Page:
IKEA vs. Home Depot
6.45 million new homes were built in China in 2019. Culturally, owning a home is a prerequisite to getting married and starting a family, and as a result 90% of households own their home; one of the highest ownership rates in the world.
Two brands, IKEA and Home Depot seemed perfectly poised to capitalise on this environment but where one succeeded, the other floundered. The difference is partly in the fundamentals; one focuses on furniture, the other hardware and materials. But there’s more to it than that.
Home depot: a head start but unable to win the race
Home Depot, is a US-based home-improvement store, stocking everything from paint to power tools, curtains to cleaning supplies. They entered the China market in 2006, acquiring local chain The Home Way which immediately gave them 12 outlets across 6 cities. However, after 6 years, they had failed to turn a profit and took the difficult decision to leave the market.
What went wrong? Or was it wrong before it even started?
As many people pointed out after Home Depot’s departure, the average Chinese person does not want to decorate their own home. For one, home decoration is a relatively new phenomenon in China and people didn’t grow up helping their dads build sheds and patios like the average American or European, so most people simply don’t have the skills. Added to which, most people buy new homes in a 毛胚 state i.e. an empty concrete shell, so decorating in China is a much more involved process than putting up some shelves. But more importantly, as the country has developed, people have moved away from manual labour and doing-it-yourself goes against the idea of upward mobility. “You Can Do It, We Can Help” doesn’t work if I am planning on having someone to do it for me.
IKEA: building aspiration
IKEA on the other hand has seen huge success in China, with 2018 revenues growing more than 9 percent to exceed 14 billion RMB. According to Statista, China accounts for 4.8% of IKEA’s global revenue.
So why has IKEA succeeded where Home Depot did not?
Firstly, IKEA recognised the distaste for DIY in China, while also understanding the “IKEA effect” (a cognitive bias whereby people place more value on a product they have contributed to) doesn’t require complete DIY and can be had through ‘soft’ decoration, while leaving the ‘hard’ decoration to the professionals. So instead, they focused on the Scandinavian design of their furniture. They emphasized the results of decorated rooms, while playing down the need to assemble it yourself; even offering to send workmen out to assemble the furniture for customers.
Secondly IKEA invested in building a brand. Their stores are a destination (with the restaurant becoming a place for older singles to meet), there are smaller downtown stores for more day-to-day engagement, and it has invested heavily in digital marketing. Through the emphasis on design and brand building, IKEA furniture has become aspirational to Chinese home owners.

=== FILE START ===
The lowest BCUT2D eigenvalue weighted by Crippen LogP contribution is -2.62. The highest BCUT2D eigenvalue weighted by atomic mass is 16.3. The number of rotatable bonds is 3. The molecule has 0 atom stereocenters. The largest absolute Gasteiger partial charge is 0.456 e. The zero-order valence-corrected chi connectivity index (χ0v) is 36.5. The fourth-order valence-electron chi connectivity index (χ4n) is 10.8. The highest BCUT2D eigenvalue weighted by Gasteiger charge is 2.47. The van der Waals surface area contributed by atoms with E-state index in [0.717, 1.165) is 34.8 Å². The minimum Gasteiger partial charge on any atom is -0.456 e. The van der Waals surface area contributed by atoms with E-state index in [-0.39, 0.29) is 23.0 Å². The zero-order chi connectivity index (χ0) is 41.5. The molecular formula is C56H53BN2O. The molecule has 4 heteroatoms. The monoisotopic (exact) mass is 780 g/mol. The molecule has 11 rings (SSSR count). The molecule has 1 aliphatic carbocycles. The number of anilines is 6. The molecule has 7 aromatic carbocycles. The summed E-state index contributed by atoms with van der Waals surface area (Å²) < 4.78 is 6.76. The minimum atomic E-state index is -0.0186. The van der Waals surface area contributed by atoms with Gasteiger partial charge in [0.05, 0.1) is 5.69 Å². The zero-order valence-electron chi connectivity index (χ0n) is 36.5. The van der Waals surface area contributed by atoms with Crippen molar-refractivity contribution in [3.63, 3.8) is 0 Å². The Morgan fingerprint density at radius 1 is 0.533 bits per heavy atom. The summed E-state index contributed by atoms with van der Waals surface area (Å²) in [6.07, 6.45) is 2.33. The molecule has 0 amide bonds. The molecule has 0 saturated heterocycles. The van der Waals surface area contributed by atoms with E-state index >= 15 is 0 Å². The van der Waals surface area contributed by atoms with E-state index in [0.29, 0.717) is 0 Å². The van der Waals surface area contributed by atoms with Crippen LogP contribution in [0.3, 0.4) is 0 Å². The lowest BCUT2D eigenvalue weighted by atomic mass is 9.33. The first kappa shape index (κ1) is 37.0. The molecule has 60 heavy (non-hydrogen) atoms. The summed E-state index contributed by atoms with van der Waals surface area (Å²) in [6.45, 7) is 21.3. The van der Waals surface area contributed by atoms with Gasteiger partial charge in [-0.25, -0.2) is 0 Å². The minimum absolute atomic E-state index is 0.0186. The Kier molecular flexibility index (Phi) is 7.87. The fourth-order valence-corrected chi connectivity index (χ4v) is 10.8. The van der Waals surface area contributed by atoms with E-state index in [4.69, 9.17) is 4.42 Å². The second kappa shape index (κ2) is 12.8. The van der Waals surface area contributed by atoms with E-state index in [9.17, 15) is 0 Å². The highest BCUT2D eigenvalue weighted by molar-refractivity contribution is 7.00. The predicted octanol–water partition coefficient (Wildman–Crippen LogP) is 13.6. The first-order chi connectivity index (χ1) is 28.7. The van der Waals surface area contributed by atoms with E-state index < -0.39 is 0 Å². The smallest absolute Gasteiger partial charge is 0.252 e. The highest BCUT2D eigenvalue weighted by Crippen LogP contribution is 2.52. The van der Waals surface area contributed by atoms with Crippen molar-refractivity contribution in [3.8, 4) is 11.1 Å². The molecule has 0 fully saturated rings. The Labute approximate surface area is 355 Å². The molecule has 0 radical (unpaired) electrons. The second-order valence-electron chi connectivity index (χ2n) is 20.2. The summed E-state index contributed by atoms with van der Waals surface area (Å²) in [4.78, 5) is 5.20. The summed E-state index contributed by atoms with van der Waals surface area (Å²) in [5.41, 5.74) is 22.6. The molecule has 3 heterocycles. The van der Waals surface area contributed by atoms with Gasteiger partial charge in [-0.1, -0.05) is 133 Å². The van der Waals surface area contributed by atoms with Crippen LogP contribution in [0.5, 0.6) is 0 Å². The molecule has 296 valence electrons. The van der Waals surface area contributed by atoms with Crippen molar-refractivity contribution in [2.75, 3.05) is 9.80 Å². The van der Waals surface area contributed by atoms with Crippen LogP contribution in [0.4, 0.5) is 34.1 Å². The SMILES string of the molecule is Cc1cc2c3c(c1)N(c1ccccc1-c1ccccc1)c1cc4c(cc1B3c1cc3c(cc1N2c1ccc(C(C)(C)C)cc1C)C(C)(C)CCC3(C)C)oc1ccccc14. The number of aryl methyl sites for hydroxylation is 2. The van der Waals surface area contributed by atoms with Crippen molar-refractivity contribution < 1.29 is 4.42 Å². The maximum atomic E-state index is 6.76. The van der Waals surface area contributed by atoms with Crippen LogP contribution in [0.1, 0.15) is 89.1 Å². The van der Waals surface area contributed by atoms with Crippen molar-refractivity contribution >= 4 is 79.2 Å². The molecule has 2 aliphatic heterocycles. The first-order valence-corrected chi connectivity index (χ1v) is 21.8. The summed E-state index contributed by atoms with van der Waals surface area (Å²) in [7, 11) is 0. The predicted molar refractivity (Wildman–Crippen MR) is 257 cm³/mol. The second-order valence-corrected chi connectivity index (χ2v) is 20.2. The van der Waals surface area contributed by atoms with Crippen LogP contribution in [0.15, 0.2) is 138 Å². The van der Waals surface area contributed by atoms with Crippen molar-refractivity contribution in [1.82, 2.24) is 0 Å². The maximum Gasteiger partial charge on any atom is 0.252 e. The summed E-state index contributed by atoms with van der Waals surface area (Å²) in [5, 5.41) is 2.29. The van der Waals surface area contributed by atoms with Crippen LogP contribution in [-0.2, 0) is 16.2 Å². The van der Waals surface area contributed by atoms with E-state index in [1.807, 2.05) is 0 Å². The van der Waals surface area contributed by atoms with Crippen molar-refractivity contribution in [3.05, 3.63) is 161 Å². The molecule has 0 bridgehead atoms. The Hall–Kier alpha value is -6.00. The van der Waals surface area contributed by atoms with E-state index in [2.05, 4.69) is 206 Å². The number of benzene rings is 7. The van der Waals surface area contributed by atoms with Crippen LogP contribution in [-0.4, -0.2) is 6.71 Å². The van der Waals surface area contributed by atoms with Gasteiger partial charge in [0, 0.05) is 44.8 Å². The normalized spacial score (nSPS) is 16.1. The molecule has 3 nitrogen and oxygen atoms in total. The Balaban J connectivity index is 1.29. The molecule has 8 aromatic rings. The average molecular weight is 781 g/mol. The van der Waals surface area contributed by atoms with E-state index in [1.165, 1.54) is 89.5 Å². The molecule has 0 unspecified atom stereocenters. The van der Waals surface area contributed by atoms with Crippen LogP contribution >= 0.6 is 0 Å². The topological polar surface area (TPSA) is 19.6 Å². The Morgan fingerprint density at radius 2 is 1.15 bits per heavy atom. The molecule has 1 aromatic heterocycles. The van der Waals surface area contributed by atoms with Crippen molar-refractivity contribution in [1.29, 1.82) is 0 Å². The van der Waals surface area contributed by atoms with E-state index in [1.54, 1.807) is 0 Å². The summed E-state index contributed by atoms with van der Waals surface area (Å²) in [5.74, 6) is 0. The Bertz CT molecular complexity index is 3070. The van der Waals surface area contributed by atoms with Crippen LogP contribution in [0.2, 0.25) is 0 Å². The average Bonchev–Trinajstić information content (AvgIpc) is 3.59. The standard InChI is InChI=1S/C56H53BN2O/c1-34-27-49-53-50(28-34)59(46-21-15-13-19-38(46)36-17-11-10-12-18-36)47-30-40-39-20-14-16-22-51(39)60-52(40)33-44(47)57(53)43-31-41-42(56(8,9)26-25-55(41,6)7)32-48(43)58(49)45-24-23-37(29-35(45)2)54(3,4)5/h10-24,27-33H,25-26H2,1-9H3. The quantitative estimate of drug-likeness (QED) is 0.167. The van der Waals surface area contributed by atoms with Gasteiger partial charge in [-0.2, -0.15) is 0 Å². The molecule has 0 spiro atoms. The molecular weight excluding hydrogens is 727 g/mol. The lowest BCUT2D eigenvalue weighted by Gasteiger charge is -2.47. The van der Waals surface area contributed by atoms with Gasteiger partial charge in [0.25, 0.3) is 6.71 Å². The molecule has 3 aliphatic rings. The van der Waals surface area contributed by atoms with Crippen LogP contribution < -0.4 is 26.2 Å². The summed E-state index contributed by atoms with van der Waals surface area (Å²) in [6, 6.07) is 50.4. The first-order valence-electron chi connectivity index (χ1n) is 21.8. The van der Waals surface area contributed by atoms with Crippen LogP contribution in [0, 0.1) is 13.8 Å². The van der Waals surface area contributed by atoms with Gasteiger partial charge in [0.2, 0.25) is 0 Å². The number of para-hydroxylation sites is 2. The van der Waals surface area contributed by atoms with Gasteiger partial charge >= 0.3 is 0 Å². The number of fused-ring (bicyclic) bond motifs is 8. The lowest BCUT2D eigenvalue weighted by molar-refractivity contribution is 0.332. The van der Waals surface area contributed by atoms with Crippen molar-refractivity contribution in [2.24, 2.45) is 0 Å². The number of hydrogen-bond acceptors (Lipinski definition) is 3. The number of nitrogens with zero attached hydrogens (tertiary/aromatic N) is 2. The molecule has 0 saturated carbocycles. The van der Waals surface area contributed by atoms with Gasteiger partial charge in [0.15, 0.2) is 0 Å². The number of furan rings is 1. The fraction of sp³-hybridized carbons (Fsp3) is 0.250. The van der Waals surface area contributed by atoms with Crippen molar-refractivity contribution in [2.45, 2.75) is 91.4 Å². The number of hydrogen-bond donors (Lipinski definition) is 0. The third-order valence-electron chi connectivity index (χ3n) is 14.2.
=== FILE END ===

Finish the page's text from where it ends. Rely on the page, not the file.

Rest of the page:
Could Home Depot have learned from IKEA?
In the first post in the Goldilocks Zone series, we discussed how Subway took an oversimplified approach to China; transplanting what worked overseas; and Home Depot seems to have fallen for the same trap. So, taking some learning from IKEA, what might have worked better for Home Depot?
It should be noted that a major reason for the differing fortunes of these two brands comes down to the fundamentals of what they sell; one sells modern Scandinavian furniture, while the other focuses on hardware and materials. However, that is not all that Home Depot stocks; they also carry furniture and appliances. Focusing less on hardware and more on these end-consumer products seems to be an obvious opportunity, especially given their American origins would signify high quality.
Secondly, while the end-user is not usually involved in the selection of materials, they care greatly about the quality and the health impact of those materials; people tend to avoid oil-based paints and it’s common to let a newly decorated property air out for one or two months before moving in. So, again by leveraging their US heritage and offering guaranteed quality and health benefits over locally available materials, Home Depot could have got people involved in the selection of materials for their homes.
Finally, decorating one’s home is a highly emotive time. It’s full of imagination and fantasy and any brand helping to fulfil that dream misses a trick if it doesn’t use that to its advantage. To this end, Home Depot might have positioned itself as a provider of services or experiences; employing interior designers to help home owners plan and design their perfect home or room, and a team of skilled workers to make it a reality. They might have built digital engagement around people’s own designs for their homes or partnered with design magazines or home makeover programmes. What if they had bought and decorated some amazing properties around the country and invited KOLs to stay in them? Instead of “you can do it, we can help” it could have been “you can dream it, we can make it happen”.
This is of course all easier said than done, and we appreciate there were other aspects to Home Depot’s difficulties, but with the right approach to home decoration in China they may have seen some of the success that IKEA has.
Navigating the complexities of the China market is not easy for any brand, and Searchlight is perfectly positioned to help find the Goldilocks zone between complexity and simplicity. Reach out to us at email@example.com. We work with both local start-ups as well as international brands that would like to do better in this market.